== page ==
If we truly understood and accepted a new assumption about learning - that learning is a highly personal and variable attribute - we would aggressively make strides to create a system based upon competency and the interventions and actions required to continue to help children demonstrate a basic set of skills and abilities as they progressed through the system. We would also recognize that student passion and interest is the prime learning motivation and not old and tired "carrot-and-stick" approaches. Brain research (and quite frankly, a good dose of common sense) tells us that people learn at different rates. Pat Wolfe, a noted brain researcher, indicates that "learning to read" occurs across a distribution from age 6 to 10. Artificially deciding that if a child isn't reading to learn by age 8 and assuming that this destines them for a poor academic career says more about the system we use to teach and move students than about the child themselves. We assume that all students are and should be motivated to learn what we have to teach them.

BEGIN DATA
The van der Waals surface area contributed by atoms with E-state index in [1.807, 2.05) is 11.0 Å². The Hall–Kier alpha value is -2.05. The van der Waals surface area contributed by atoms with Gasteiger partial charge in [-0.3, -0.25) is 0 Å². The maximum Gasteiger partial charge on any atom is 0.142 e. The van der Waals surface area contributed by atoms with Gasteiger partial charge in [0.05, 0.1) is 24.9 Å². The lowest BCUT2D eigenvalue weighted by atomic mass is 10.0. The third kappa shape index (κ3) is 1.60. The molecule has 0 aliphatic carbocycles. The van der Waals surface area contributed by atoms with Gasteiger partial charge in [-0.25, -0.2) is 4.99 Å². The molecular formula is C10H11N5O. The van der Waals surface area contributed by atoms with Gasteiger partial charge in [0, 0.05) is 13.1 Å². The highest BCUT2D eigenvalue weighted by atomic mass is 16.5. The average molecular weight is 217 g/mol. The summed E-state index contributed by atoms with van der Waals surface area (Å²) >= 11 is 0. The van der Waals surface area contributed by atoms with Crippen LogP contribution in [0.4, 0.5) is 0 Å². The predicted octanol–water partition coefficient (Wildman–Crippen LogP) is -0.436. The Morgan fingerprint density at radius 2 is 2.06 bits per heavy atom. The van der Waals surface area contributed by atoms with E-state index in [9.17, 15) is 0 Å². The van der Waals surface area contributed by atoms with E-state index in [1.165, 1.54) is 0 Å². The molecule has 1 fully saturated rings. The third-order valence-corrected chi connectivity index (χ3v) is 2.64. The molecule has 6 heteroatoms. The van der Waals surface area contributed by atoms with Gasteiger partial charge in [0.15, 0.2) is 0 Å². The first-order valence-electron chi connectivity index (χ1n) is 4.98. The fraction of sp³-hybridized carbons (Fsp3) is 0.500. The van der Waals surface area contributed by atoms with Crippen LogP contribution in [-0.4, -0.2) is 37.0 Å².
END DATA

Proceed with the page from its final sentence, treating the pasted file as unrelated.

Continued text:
What if we had a system whereby an 8 year old who read like a 6 year old but had a passion and talent for science discovery could continue to pursue those skills while teachers helped him connect his passion areas to reading - to help him see for himself how improving his reading could open up a greater world of art and science? Perhaps his motivation to read would kick in and the system would allow him to progress naturally through his reading progression. By age 9, he might likely be "reading to learn" and still be engaged in and excited by his learning. A much different vision than making him repeat an artificial construct like "3rd grade" because he didn't read as well as other 8 year olds.

        • this post is productive

          because it rejects lesser evilism and starts probing in new directions.

          The state will no longer send paper tax forms. You are encouraged to file electronically. Vilsack is closing some USDA field offices. Software is getting an update to assist farmers with their paperwork. These are just some of the reasons I was not a harsher critic of the IWD-kiosk decision. One (legitimate) concern is that older folks have trouble negotiating the software, but what is this implying about our expectations of young adults? That they are proficient, no excuses. This is now the default assumption.